We arrived, and there was a significant line, so we hopped in the back. It was probably 5:40PM at this point, and I didn't want to actually miss our reservation time, so I walked up to the front just to see what was going on. I asked if the group at the front had reservations. They did. I asked the couple in back of them. They did. I was getting a little worried at this point as the restaurant had only been open for 10 minutes, and there was a line of people with reservations. I asked the next group of people, and they did not have reservations (and I think I may have worried them terribly after they heard that everyone in front of them did). Turns out the line went very quickly as they were still seating everyone with reservations (it's only a forty top space, plus counter area). Once we got to the front and actually walked in, it was almost 5:45PM. We listened to the couple in front of us ask for a table, and heard the hostess let them down by saying maybe they could fit them in close to 8PM. Y'all. It was crazy. I think the man offered to pay the hostess off at one point but she wasn't having any of it. When it was my turn, I'm telling you, I had Soup Nazi running through my head. I walked up and recited our name and time and waited just holding my breath (I had never been so happy to have a reservation). Turns out it's a whole different story if you have one, and we were whisked back by a friendly host who told Parker he hoped he was hungry, and they even took our coats and pram. 


The Palomar boasts food of "Modern Day Jerusalem" with influences of Southern Spain and North Africa. It's a small plates menu, so we got to sample several different dishes including Kubaneh (a traditional Jewish bread), Burnt Courgette Tzatziki (eggplant is called courgette in the U.K.), Scallops (with potatoes, corn, and bacon - top right), Chicken with Forbidden Rice & Crispy Skin (bottom right), Pork Belly Siske (with celeriac, carrot and apricot - bottom left), and Kohlrabi (with sour cream, walnuts ands schug - not shown). It was all so different and fun. You know how there are people who eat to live and people who live to eat? I'm definitely in the latter group. The scallops were cooked perfectly, the pork belly was scrumptious, the chicken skin was so tasty, and I had never had cooked kohlrabi before (I had only eaten it raw) - I was in love! We had to try the dessert, so we all shared the Choclava Chocolate Crémeux (with caramelised pecans, citrus cream & chocolate truffles). Maybe one of my favorite desserts ever.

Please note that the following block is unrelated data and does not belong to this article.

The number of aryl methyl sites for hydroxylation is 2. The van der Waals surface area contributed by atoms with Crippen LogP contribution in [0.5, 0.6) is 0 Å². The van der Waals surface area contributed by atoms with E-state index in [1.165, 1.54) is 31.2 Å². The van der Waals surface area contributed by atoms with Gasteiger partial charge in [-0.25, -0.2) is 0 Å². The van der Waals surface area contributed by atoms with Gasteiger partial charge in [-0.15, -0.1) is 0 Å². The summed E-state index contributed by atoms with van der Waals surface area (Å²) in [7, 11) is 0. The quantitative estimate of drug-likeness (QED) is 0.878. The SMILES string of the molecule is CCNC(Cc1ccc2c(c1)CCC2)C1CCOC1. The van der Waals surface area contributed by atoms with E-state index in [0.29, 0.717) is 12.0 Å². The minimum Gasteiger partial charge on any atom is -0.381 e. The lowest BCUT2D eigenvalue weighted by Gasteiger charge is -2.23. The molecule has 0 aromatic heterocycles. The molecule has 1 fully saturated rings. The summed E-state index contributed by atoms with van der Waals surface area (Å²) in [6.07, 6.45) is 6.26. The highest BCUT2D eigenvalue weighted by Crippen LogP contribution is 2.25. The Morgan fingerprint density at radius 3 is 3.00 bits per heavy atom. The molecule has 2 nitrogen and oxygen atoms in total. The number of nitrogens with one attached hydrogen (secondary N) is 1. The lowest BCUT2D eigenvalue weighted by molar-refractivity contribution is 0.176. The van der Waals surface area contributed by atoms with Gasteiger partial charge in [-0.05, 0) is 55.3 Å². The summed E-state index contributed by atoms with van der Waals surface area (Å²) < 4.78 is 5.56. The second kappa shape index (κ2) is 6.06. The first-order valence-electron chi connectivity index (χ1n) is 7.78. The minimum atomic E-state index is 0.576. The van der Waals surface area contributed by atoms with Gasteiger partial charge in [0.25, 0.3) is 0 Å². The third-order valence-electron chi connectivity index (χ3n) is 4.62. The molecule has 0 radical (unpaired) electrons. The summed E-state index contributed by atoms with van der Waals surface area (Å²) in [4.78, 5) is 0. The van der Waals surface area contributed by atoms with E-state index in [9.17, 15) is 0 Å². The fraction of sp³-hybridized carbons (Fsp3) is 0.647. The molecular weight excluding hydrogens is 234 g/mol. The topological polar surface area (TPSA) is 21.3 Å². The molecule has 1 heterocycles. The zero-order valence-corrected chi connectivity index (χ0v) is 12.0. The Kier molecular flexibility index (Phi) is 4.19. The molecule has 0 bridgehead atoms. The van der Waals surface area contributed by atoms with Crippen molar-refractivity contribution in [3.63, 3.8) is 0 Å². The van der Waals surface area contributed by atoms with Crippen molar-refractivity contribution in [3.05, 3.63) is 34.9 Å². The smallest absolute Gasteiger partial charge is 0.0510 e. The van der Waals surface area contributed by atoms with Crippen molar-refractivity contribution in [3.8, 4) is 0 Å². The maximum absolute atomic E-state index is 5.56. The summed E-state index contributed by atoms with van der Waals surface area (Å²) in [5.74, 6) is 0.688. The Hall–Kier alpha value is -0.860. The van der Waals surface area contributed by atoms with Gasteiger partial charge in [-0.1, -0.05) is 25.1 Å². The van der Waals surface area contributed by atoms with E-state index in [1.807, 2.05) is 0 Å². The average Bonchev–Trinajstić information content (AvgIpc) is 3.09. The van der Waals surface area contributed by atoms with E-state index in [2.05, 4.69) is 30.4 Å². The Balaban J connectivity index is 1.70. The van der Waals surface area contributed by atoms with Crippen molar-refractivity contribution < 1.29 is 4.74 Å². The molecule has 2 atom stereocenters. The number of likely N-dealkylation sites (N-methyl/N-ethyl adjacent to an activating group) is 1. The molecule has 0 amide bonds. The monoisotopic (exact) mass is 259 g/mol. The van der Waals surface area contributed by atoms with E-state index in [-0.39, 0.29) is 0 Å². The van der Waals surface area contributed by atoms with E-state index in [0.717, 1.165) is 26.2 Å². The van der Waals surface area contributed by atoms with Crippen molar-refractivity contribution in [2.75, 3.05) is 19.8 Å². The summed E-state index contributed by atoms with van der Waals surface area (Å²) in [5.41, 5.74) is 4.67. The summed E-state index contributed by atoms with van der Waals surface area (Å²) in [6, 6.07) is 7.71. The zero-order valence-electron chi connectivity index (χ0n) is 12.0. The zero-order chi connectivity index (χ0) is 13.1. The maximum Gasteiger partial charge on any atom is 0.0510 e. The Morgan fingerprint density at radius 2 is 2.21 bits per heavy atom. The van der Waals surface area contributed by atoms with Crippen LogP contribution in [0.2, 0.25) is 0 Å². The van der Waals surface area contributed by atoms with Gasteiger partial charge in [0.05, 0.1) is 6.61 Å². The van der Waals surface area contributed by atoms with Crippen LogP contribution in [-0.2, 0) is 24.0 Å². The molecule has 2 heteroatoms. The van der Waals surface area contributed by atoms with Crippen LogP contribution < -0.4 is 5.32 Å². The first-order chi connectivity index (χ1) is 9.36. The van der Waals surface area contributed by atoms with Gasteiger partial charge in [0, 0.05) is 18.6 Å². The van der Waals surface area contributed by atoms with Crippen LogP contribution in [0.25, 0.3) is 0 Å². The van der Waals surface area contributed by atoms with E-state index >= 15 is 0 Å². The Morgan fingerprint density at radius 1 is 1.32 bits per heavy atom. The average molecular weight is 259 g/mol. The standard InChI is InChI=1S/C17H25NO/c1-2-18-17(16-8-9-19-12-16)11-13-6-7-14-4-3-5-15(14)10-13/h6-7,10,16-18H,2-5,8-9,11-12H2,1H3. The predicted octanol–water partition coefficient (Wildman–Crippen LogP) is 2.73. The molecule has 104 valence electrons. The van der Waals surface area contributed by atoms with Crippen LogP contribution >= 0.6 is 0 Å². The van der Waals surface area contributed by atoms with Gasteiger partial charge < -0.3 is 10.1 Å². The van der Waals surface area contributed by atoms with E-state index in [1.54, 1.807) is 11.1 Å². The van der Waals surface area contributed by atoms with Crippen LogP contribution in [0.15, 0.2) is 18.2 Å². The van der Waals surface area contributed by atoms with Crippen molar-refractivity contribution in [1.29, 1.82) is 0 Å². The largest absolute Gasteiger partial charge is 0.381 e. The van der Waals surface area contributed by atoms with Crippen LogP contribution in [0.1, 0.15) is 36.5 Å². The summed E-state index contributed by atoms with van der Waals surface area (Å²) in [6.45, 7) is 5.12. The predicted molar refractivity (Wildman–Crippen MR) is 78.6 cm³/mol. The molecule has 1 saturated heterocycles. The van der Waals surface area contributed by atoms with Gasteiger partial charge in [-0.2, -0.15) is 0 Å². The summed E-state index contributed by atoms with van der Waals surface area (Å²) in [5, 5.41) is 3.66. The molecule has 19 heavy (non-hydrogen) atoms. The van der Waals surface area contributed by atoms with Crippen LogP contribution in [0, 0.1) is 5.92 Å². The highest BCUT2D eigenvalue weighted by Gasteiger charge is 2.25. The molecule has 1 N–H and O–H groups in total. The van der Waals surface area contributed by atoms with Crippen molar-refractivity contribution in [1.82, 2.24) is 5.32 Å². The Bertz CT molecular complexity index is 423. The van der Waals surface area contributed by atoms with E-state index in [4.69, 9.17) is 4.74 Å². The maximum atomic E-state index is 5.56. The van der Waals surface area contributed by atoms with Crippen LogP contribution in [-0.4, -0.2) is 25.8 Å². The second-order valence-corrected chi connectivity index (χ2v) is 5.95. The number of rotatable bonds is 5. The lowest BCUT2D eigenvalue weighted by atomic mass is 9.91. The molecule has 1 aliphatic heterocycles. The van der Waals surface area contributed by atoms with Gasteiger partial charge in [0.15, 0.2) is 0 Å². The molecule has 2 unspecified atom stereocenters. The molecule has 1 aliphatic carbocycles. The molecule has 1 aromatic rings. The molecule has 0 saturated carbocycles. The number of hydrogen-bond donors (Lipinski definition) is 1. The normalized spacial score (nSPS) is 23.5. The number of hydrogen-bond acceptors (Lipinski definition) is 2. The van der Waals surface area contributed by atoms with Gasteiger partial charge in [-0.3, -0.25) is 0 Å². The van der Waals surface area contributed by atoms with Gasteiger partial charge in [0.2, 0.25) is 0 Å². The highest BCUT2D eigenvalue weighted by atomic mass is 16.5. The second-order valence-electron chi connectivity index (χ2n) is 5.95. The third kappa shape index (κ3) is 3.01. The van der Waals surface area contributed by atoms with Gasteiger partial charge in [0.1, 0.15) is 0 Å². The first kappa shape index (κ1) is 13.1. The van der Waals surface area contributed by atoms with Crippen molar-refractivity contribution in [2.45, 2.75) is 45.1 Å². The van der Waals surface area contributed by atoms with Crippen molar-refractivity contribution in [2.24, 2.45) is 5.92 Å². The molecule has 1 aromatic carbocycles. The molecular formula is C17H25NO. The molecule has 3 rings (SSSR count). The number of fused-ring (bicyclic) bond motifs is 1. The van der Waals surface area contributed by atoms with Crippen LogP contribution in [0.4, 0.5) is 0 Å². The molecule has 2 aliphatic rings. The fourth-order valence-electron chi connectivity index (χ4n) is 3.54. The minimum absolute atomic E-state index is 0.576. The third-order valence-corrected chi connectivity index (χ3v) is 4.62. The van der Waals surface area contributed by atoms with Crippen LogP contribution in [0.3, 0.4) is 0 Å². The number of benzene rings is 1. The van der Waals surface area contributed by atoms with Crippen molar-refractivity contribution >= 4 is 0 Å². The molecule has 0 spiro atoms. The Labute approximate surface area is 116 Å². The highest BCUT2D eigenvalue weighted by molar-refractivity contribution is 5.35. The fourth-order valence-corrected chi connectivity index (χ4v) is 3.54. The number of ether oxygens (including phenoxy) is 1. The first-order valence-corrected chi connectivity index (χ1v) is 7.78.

We headed back to The Underground with full bellies. We had intentions of visiting The National Galleries that night (they are in the same area and are open late on Friday nights), but we were beat. So, we headed back to the hotel with hopes of stopping by the next day, which would be our last full day in London! 

If you missed our other London recaps, you can find:
Day One HERE, Day Two HERE, Day Three HEREand Day Four HERE
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Family Trip to London Day 4


After taking it easy on day three, we were ready to make the most of day four. This worked out perfectly because weather-wise, the rain had passed and it was a bright and sunny (though bitterly cold) London day. Parker and I aimed to tackle everything that was on our schedule for the day, while also adding in our Kensington Palace tour since we missed it the day before (and Max would be attending the second and final day of his conference in Chelsea). Looking back, I can't believe how much we packed into just that one day! 


I woke Parker up around nine - he seemed so much more well rested than the morning before! We started our day with breakfast in bed (for Parker) and then a walk to Kensington Palace!


While we would have loved to have toured Buckingham palace, it's not open to the public in December because the Queen is in residence. Kensington Palace seemed like a good substitute, and - bonus - it's home to my faves, the Duke and Duchess of Cambridge (plus Prince Harry and Meghan Markle!). Of course, we toured the ceremonial part and not the residences, but we were still excited to be there.


Our tickets were date-stamped for the day before, but luckily they still honored them. A line had already formed before the 10AM opening, so we moseyed over to the Queen Victoria statue while the first group of ticket holders was let in (those without tickets were corralled to the side to wait). 


In front of the statue, there was a sign with one of those QR codes to scan, and when we did we got an incoming "call" from Queen Victoria on my phone - so clever!